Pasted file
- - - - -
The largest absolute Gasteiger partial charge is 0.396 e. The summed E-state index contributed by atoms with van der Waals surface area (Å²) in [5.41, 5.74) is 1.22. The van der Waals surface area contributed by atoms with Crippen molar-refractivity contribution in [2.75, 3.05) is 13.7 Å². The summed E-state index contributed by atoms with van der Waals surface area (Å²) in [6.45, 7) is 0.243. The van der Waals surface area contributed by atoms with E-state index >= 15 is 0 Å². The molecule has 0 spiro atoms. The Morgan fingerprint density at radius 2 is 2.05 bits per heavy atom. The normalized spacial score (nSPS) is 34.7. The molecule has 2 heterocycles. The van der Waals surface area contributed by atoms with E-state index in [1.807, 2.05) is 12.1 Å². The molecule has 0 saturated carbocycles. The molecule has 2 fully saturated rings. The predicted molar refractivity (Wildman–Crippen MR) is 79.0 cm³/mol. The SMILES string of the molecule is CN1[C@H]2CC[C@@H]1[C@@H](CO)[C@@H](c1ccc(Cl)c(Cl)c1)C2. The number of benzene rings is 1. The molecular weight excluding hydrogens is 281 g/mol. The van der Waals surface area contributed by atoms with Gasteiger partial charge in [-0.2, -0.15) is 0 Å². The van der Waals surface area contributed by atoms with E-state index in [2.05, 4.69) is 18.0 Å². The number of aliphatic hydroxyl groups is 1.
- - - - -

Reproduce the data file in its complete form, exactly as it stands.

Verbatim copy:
The largest absolute Gasteiger partial charge is 0.396 e. The summed E-state index contributed by atoms with van der Waals surface area (Å²) in [5.41, 5.74) is 1.22. The van der Waals surface area contributed by atoms with Crippen molar-refractivity contribution in [2.75, 3.05) is 13.7 Å². The summed E-state index contributed by atoms with van der Waals surface area (Å²) in [6.45, 7) is 0.243. The van der Waals surface area contributed by atoms with E-state index >= 15 is 0 Å². The molecule has 0 spiro atoms. The Morgan fingerprint density at radius 2 is 2.05 bits per heavy atom. The normalized spacial score (nSPS) is 34.7. The molecule has 2 heterocycles. The van der Waals surface area contributed by atoms with E-state index in [1.807, 2.05) is 12.1 Å². The molecule has 0 saturated carbocycles. The molecule has 2 fully saturated rings. The predicted molar refractivity (Wildman–Crippen MR) is 79.0 cm³/mol. The SMILES string of the molecule is CN1[C@H]2CC[C@@H]1[C@@H](CO)[C@@H](c1ccc(Cl)c(Cl)c1)C2. The number of benzene rings is 1. The molecular weight excluding hydrogens is 281 g/mol. The van der Waals surface area contributed by atoms with Gasteiger partial charge in [-0.2, -0.15) is 0 Å². The van der Waals surface area contributed by atoms with E-state index in [2.05, 4.69) is 18.0 Å². The number of aliphatic hydroxyl groups is 1.